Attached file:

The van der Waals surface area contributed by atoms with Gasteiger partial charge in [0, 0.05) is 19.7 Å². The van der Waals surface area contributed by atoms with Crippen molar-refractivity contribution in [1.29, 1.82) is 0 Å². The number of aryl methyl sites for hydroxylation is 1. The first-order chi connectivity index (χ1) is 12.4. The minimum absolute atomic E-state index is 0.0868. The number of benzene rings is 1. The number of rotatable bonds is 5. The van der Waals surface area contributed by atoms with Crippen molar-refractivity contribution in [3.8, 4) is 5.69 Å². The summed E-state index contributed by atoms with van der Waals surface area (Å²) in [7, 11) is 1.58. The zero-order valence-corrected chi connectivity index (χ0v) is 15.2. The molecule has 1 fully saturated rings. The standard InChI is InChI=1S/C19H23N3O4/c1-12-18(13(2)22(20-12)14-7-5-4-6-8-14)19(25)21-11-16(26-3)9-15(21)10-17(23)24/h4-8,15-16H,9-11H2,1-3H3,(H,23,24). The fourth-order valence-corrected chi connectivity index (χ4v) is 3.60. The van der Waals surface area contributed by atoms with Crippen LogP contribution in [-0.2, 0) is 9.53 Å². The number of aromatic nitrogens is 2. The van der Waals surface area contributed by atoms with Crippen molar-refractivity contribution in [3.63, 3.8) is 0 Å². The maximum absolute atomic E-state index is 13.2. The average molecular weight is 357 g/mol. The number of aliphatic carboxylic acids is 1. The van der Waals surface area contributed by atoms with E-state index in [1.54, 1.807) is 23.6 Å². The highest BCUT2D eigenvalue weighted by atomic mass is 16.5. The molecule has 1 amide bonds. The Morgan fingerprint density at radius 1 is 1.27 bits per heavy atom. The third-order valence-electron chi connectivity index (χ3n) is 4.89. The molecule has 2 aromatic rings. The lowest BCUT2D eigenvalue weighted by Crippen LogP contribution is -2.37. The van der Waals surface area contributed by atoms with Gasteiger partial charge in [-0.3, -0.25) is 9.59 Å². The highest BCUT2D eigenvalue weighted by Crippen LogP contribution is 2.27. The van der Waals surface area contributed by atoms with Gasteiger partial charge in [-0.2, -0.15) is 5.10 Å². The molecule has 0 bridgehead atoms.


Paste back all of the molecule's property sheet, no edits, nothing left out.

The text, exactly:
The van der Waals surface area contributed by atoms with Gasteiger partial charge in [0, 0.05) is 19.7 Å². The van der Waals surface area contributed by atoms with Crippen molar-refractivity contribution in [1.29, 1.82) is 0 Å². The number of aryl methyl sites for hydroxylation is 1. The first-order chi connectivity index (χ1) is 12.4. The minimum absolute atomic E-state index is 0.0868. The number of benzene rings is 1. The number of rotatable bonds is 5. The van der Waals surface area contributed by atoms with Crippen molar-refractivity contribution in [3.8, 4) is 5.69 Å². The summed E-state index contributed by atoms with van der Waals surface area (Å²) in [7, 11) is 1.58. The zero-order valence-corrected chi connectivity index (χ0v) is 15.2. The molecule has 1 fully saturated rings. The standard InChI is InChI=1S/C19H23N3O4/c1-12-18(13(2)22(20-12)14-7-5-4-6-8-14)19(25)21-11-16(26-3)9-15(21)10-17(23)24/h4-8,15-16H,9-11H2,1-3H3,(H,23,24). The fourth-order valence-corrected chi connectivity index (χ4v) is 3.60. The van der Waals surface area contributed by atoms with Crippen LogP contribution in [-0.2, 0) is 9.53 Å². The number of aromatic nitrogens is 2. The van der Waals surface area contributed by atoms with Crippen molar-refractivity contribution in [3.63, 3.8) is 0 Å². The maximum absolute atomic E-state index is 13.2. The average molecular weight is 357 g/mol. The number of aliphatic carboxylic acids is 1. The van der Waals surface area contributed by atoms with E-state index in [1.54, 1.807) is 23.6 Å². The highest BCUT2D eigenvalue weighted by atomic mass is 16.5. The molecule has 1 amide bonds. The Morgan fingerprint density at radius 1 is 1.27 bits per heavy atom. The third-order valence-electron chi connectivity index (χ3n) is 4.89. The molecule has 2 aromatic rings. The lowest BCUT2D eigenvalue weighted by Crippen LogP contribution is -2.37. The van der Waals surface area contributed by atoms with Gasteiger partial charge in [-0.3, -0.25) is 9.59 Å². The highest BCUT2D eigenvalue weighted by Crippen LogP contribution is 2.27. The van der Waals surface area contributed by atoms with Gasteiger partial charge in [-0.2, -0.15) is 5.10 Å². The molecule has 0 bridgehead atoms.